April 14, 2024

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Garbage from the International Space Station may have hit a home in Florida

Garbage from the International Space Station may have hit a home in Florida
Zoom in / This cylindrical object, a few inches in size, fell through the roof of Alejandro Otero's home in Florida last month.

A few weeks ago, something from the sky crashed into the roof of Alejandro Otero's house, and NASA is taking over the case.

In all likelihood, this roughly two-pound object came from the International Space Station. Otero said the quake tore off the roof and floors of his two-story home in Naples, Florida.

Otero was not home at the time, but his son was. A Nest home security camera captured the sound of the collision at 2:34 PM local time (19:34 UTC) on March 8. This is important information because it exactly matches the time — 2:29 PM EDT (19:29 UTC) — that US Space Command recorded the return of a piece of space debris from the space station. At the time, the object was on a track over the Gulf of Mexico, heading toward southwest Florida.

This space junk consists of spent batteries from the International Space Station, attached to a charging pad that was originally intended to return to Earth in a controlled manner. But a series of delays led to this cargo platform failing to return to Earth, so NASA abandoned the batteries from the space station in 2021 for an unguided reentry.

It was Otero's possible encounter with space debris It was first reported by WINK News, the CBS affiliate in Southwest Florida. NASA has since recovered the wreckage from the homeowner, according to Josh Finch, an agency spokesman.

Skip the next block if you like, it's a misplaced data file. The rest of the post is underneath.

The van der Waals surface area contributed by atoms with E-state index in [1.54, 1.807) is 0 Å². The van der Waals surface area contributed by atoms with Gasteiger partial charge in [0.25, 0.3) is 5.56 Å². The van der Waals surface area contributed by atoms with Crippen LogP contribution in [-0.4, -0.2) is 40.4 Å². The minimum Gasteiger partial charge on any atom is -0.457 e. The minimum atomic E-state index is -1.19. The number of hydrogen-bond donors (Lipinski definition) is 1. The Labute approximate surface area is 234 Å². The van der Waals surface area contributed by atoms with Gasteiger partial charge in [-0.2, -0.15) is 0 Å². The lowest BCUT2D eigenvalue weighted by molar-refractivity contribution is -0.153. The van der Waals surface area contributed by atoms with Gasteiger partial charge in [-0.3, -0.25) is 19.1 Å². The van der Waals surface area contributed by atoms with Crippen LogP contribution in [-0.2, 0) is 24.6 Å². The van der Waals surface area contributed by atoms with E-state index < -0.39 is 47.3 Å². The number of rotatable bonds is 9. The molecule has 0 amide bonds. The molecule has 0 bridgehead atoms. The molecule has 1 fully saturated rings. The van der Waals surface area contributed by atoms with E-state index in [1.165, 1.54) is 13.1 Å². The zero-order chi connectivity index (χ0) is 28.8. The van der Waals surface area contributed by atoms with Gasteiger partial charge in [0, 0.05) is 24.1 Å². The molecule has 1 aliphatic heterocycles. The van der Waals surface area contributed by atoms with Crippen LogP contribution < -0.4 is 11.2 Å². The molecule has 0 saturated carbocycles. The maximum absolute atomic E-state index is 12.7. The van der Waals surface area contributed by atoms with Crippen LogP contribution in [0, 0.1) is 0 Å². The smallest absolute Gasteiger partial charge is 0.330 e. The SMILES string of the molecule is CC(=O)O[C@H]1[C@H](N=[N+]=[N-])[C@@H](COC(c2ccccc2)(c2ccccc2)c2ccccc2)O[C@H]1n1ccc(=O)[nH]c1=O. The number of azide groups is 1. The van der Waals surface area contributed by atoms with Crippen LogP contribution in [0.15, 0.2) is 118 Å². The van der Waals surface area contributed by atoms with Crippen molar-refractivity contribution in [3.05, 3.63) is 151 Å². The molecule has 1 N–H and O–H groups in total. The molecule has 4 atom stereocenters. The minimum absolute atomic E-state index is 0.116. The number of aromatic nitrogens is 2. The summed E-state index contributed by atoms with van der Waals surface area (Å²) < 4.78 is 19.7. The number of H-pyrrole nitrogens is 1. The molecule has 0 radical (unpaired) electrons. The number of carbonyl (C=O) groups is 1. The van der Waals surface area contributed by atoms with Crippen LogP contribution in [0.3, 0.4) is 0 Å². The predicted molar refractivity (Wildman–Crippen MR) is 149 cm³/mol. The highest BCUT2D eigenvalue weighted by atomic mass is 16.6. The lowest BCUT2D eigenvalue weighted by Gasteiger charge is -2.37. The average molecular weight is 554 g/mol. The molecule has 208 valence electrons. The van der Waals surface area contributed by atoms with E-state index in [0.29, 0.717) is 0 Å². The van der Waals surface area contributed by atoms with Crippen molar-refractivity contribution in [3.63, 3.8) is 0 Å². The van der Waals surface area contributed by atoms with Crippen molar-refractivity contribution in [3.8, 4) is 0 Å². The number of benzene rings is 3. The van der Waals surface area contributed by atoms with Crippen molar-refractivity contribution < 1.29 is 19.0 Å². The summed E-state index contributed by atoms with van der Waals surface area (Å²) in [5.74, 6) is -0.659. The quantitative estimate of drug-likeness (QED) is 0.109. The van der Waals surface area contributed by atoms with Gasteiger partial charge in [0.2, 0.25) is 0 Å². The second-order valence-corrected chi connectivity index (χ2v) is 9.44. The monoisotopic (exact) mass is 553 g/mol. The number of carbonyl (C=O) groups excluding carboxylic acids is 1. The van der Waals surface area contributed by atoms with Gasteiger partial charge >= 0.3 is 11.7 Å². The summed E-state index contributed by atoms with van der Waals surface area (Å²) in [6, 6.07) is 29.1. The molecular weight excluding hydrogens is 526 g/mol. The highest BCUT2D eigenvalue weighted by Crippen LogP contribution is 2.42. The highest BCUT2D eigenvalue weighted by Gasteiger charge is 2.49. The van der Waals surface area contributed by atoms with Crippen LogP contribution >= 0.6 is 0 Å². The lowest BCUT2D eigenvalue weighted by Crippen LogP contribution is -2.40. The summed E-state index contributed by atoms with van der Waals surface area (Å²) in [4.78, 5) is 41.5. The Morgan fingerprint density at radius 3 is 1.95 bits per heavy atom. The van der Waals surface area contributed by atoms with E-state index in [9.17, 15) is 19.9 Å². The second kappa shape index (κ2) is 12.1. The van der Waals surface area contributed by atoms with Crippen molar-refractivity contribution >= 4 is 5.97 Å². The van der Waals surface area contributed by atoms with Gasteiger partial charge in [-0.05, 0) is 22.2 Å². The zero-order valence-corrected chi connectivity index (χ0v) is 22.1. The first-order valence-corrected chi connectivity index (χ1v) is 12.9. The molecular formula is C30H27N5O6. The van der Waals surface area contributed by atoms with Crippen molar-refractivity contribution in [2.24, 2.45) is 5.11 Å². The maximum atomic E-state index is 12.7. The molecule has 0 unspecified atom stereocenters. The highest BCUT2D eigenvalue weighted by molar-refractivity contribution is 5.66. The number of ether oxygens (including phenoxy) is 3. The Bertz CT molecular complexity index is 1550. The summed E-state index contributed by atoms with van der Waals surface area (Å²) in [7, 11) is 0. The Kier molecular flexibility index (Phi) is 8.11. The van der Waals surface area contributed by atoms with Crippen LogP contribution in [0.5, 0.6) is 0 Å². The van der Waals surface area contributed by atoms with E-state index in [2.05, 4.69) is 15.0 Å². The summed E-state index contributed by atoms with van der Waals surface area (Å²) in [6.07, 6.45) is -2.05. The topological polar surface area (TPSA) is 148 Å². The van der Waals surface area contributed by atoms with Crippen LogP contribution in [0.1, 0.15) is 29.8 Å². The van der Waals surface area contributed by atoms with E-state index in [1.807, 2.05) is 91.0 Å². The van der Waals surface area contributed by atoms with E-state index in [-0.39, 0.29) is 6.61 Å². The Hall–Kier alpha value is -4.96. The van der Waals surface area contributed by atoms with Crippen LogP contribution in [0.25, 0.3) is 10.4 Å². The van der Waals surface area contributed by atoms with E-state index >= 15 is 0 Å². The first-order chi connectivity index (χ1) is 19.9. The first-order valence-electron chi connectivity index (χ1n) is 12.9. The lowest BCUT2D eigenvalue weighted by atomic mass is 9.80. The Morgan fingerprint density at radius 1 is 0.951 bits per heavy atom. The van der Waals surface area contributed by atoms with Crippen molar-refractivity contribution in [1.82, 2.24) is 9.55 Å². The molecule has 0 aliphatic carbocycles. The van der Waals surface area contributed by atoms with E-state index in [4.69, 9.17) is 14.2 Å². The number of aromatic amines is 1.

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Engineers at NASA's Kennedy Space Center will analyze the object “as soon as possible to determine its origin,” Finch told Ars. “More information will be available once the analysis is complete.”

Ars reported this reentry when it occurred on March 8, noting that most of the material from the batteries and cargo carrier likely burned up as it fell into the atmosphere. Temperatures can reach several thousand degrees, causing most materials to evaporate before they reach the ground.

The mass of the entire platform, including the nine discarded batteries from the space station's power system, is more than 2.6 metric tons (5,800 pounds), according to NASA. In terms of size, it was twice the length of a standard kitchen refrigerator. It is important to note that objects of this mass, or larger, regularly fall to Earth in directed paths, but they are usually failed satellites or spent rocket stages left in orbit after completing their missions.

In a post on XOtero said he is awaiting communications from “responsible authorities” to resolve the cost of the damage to his home.

If the object is owned by NASA, Otero or his insurance company could file a claim against the federal government under the Federal Tort Claims Act, according to Michelle Hanlon, executive director of the University of Mississippi's Air and Space Law Center.

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“It becomes even more interesting if it is discovered that this material is not originally from the United States,” she told Ars. “If it were a man-made space object launched into space by another country and it caused damage to Earth, that country would be fully liable to the homeowner for the damage caused.”

This may be a problem in this case. The batteries were owned by NASA, but were attached to a pallet chassis launched by the Japanese space agency.